As I stated in my previous post, I’ve been having some technical issues here at Casa Collating Cards and as a result haven’t been posting anything of late. For whatever reason, I am still not able to upload photos to ebay or WordPress while on our home network. However, I was successful in doing so on blogger; any tech-savy readers know what’s going on with that? The post you’re reading today only contains photos because I uploaded them on my phone’s cellular network.
Anyway, we had our quarterly card show this past weekend in the most unusual of places. For years the promoter has been holding the show in a hotel conference room, but apparently he has struck a deal with a local brewing company to host the event in the immediate future. And so it was in this setting that I set out to find some cards to check-off my want lists. Yes, there was brewing equipment behind many of the dealers tables, along with the taphaus just around the corner. Craft and Cards!!
The time I had to spend digging through cardboard was relatively small- my wife’s uncle and cousin were in town for the Nike Cross Nationals Northwest Regional (her cousin participated in it), so she and my daughter tagged along so we could attend the meet. I will note that they stayed in the car, meaning that I felt that much more pressure to hurry through from table to table. There was a silver lining, however, in that I had been in contact with one of my dealer buddies via email leading up to the show. We exchanged some of our set needs for 2016 Topps, as well as some of my needs for my Topps Seahawks team sets.
Though he had my cards ready for me once I got there, I still took some time to dig through some of his singles. I pulled 21 cards from binders and his star team boxes and expected to pay some cold, hard cash. After all, Carl dug out 109 Topps Seahawks cards- ranging from 1976-1992- and I only brought about 6 cards for him plus a 2016 Topps Update Set. To my surprise, he said he was happy with trading straight-up if I was happy with the deal. Heck yes, I was happy.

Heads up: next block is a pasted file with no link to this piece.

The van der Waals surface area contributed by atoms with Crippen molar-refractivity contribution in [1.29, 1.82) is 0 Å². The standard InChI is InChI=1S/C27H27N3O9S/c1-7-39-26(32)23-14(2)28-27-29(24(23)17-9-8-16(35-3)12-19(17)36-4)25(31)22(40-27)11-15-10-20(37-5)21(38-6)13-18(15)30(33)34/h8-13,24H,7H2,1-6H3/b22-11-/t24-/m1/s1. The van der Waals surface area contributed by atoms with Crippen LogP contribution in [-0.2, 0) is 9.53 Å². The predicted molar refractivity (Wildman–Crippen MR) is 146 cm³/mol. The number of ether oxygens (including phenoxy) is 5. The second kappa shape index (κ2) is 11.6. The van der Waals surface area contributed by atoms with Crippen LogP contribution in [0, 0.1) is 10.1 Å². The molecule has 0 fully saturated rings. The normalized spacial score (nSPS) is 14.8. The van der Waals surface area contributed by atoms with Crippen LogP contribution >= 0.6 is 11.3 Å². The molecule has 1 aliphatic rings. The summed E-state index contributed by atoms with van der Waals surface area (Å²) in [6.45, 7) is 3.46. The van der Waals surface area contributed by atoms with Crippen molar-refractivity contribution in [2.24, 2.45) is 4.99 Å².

I began to think he’d had too many craft brews, thanked him again and moved on.
I threw a cursory glance at the remaining tables as I made my way towards the exit, with something catching my attention at the second to last table: a 1992 Topps High Number Brett Favre card and a Cortez Kennedy Monsters of the Gridiron card.
There’s nothing rare or exciting about either card, but I’ve always liked ’92 Topps and the high-numbers were a little harder to come by around here. As far as the Tez Rex card… I’ve always been fond of odd-ball cards and did not have this one of the Seahawk legend. The two cards sat next to each other on the dealer’s table, so it had to be a providential work. I paid $3 and felt pretty good about leaving the show and spending only the amount of a milkshake.
If you’re not familiar with the short-printed Third Series, it was produced after the NFLPA and NFL Properties resolved their feud and contained many of the biggest names in the game. These were players who had broken away from the NFLPA and joined the NFL Properties for licensing purposes. And because these players were not a part of the NFLPA when Topps (and the other card manufactures) began producing cards for the 1992 season, they were excluded from the checklists.